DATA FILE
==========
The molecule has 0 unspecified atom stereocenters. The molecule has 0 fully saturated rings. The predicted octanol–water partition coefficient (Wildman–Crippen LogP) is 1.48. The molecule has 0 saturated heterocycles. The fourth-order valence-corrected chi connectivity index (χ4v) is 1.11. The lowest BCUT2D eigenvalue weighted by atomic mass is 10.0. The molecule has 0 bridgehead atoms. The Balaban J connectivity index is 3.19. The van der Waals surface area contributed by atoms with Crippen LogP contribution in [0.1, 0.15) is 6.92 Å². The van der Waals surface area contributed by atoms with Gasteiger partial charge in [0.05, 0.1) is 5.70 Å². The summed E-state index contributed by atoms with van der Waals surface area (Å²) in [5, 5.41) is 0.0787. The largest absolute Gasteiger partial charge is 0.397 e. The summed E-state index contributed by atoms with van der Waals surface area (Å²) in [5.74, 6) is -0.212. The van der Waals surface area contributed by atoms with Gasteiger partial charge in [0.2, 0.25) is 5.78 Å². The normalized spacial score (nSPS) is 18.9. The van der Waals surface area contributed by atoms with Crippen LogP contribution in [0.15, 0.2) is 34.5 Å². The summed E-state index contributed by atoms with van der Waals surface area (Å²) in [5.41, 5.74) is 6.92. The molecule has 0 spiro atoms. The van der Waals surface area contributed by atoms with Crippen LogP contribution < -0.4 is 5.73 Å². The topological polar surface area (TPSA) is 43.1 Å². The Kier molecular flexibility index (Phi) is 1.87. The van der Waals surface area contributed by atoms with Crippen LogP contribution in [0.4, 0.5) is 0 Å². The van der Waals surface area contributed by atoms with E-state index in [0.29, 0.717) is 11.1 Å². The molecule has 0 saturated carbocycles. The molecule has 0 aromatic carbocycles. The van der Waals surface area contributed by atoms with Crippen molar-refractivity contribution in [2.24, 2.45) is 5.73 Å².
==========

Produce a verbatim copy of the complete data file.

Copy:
The molecule has 0 unspecified atom stereocenters. The molecule has 0 fully saturated rings. The predicted octanol–water partition coefficient (Wildman–Crippen LogP) is 1.48. The molecule has 0 saturated heterocycles. The fourth-order valence-corrected chi connectivity index (χ4v) is 1.11. The lowest BCUT2D eigenvalue weighted by atomic mass is 10.0. The molecule has 0 bridgehead atoms. The Balaban J connectivity index is 3.19. The van der Waals surface area contributed by atoms with Crippen LogP contribution in [0.1, 0.15) is 6.92 Å². The van der Waals surface area contributed by atoms with Gasteiger partial charge in [0.05, 0.1) is 5.70 Å². The summed E-state index contributed by atoms with van der Waals surface area (Å²) in [5, 5.41) is 0.0787. The largest absolute Gasteiger partial charge is 0.397 e. The summed E-state index contributed by atoms with van der Waals surface area (Å²) in [5.74, 6) is -0.212. The van der Waals surface area contributed by atoms with Gasteiger partial charge in [0.2, 0.25) is 5.78 Å². The normalized spacial score (nSPS) is 18.9. The van der Waals surface area contributed by atoms with Crippen LogP contribution in [0.15, 0.2) is 34.5 Å². The summed E-state index contributed by atoms with van der Waals surface area (Å²) in [5.41, 5.74) is 6.92. The molecule has 0 spiro atoms. The van der Waals surface area contributed by atoms with Crippen LogP contribution < -0.4 is 5.73 Å². The topological polar surface area (TPSA) is 43.1 Å². The Kier molecular flexibility index (Phi) is 1.87. The van der Waals surface area contributed by atoms with Crippen LogP contribution in [0.4, 0.5) is 0 Å². The van der Waals surface area contributed by atoms with E-state index in [0.29, 0.717) is 11.1 Å². The molecule has 0 saturated carbocycles. The molecule has 0 aromatic carbocycles. The van der Waals surface area contributed by atoms with Crippen molar-refractivity contribution in [2.24, 2.45) is 5.73 Å².